As secretary general of the Medical Association of Malta (MAM), Lino John German was the fulcrum behind the medical profession’s show of force during the volatile seventies and eighties. Current MAM secretary general Martin Balzan proudly says that “as one of the most outstanding leaders on the association, he made MAM a force to be reckoned with and he placed it on the national agenda of trade unionism.”
The 1977 trade union dispute that was to last 10 years between the Medical Association of Malta and the Labour government led by the fiery Socialist premier Dom Mintoff, is an episode of Malta’s history that resonates to the present day.
German was active in various sectors of the medical profession including the bio-ethics committee. Only last Tuesday he was present at a bioethics meeting. His son Karl says, “The day my father died, he had a fall and he had spent the rest of the afternoon in bed since he was feeling dizzy. He had been having health problems as of recent, including heart troubles and difficulty breathing, but we did not expect him to die. The Sunday before his death, father was at our house sitting on the couch for his grandson’s quccija.”
Karl’s fondest memories are of father and son “fishing at Xlendi for kahli when he was 10 years.” A keen Arsenal fan, Karl recounts a time when Arsenal equalised in the last two minutes of a game and German jumped up and hit his head against a chandelier hanging above the coffee table.
Lino German’s wife Maureen was also a controversial public figure, a regular commentator in The Times campaigning against indecent exposure on Maltese beaches.
Well-known personality Georg Sapiano’s mother and Lino’s wife – Maureen German, were sisters. For Sapiano he was not merely “an uncle by marriage.” They were a close-knit family and Lino’s warm character was inducive to the relatives forming a strong familial bond. Sapiano had also interviewed German when Radio 101 started 10 years ago and the lawyer used to interview a different personality every programme. “Lino and I sat through hours of discussions. I obviously had the benefit to know the interviewee well, and so I knew all about the episodes that characterised his personal and public life. If I had to describe his life I would say that it was all about life.”
As secretary general of MAM he was a vociferous critic of the strike breakers in the Mintoff government of the 70s but the natural focus of many controversial comments by Labourites.
Mintoff had imposed a draconian lock-out after the doctors had refused Mintoff’s health reform proposals. At one point German was blamed for having fomented the campaign against the strike breaking doctors. The controversy reached a low with the untimely death of Karin Grech, daughter to one of the striker breakers, Edwin Grech, after a letter bomb exploded at her home and killed her.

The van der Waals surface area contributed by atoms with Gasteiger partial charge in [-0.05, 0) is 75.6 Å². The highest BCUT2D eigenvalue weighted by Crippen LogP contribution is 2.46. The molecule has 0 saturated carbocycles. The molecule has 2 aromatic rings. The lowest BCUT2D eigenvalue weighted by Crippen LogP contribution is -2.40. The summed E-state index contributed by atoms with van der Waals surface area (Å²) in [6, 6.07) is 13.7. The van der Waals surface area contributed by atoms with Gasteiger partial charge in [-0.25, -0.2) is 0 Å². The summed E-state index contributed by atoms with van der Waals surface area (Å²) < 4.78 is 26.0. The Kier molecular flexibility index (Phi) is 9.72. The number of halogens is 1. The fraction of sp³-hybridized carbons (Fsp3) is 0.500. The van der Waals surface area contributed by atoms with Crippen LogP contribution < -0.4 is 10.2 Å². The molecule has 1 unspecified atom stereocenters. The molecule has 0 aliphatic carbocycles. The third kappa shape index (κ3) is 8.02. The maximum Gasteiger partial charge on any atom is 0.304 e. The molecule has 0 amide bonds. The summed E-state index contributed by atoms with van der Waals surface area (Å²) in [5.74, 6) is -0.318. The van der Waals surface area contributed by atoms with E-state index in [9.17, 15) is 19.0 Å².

Years before, when German lived in the UK, he was the doctor who assisted in Karin Grech’s birth. Ironically it was during Georg Sapiano’s TV programme that the Grechs expressed their distress at what they considered to be German’s indirect contribution to the tragedy.
Fellow doctor Alfred Caruana Galizia says German was “a great leader, pivotal in the awful times of the seventies and more importantly a great friend.”
Born in Sliema, German’s outstanding academic achievements started off at the Royal University of Malta, where he graduated in 1955. Before being commissioned as a squadron leader in the medical branch of the Royal Air Force he also served in the National Health Service in the United Kingdom.
Dr Joe Pace believes that German “became a leader because he had all the qualities of one. We spent a lifetime together and I was with him in MAM from 1983 onwards. He was not working with the state hospitals yet he defended the rights of his profession. He had strong principles and was never wishy-washy, irrespective of who was in government. We are all proud to have worked with him and as his son said on Friday during his funeral, he taught us all a lesson – not to be complacent as at the age of 64 he had started an MSC at the university of Malta.”
Professor Victor Griffiths has known him since his student days. Griffiths, 95, also says he was “a great leader in medical politics – an issue which had both negative and positive outcomes. Lino was certainly one of the most long-standing leaders. He made MAM the force to be reckoned with and he put MAM on the national agenda.”
Although German did not have much of an active role in one of the first disputes in 1956 with the Mintoff government because he was a junior, he studied the period profoundly and even wrote “Landmarks in the Medical Unionism in Malta 1937-1987”, documenting the history of the Medical Association of Malta.
Griffiths recalls: “In 1956 we secured the establishment of a medical council. This was unprecedented as the powers of the minister were absolute and we managed to achieve a balance of power. This balance of power was to be threatened in the seventies and that was when our roles – Lino’s and mine – were to be reversed,” as Griffiths was “to an extent part of the hospital establishment.”
He says about German that he was quiet and one could say even a reserved man but “an exceptional leader who was always in command of the situation… It is regretful that the situation did not end well and that so many of us had to seek their livelihood abroad.”
Lino German aged 74, died 30 November. He is survived by his daughters Ingrid, Nadya, son Karl and his wife Maureen.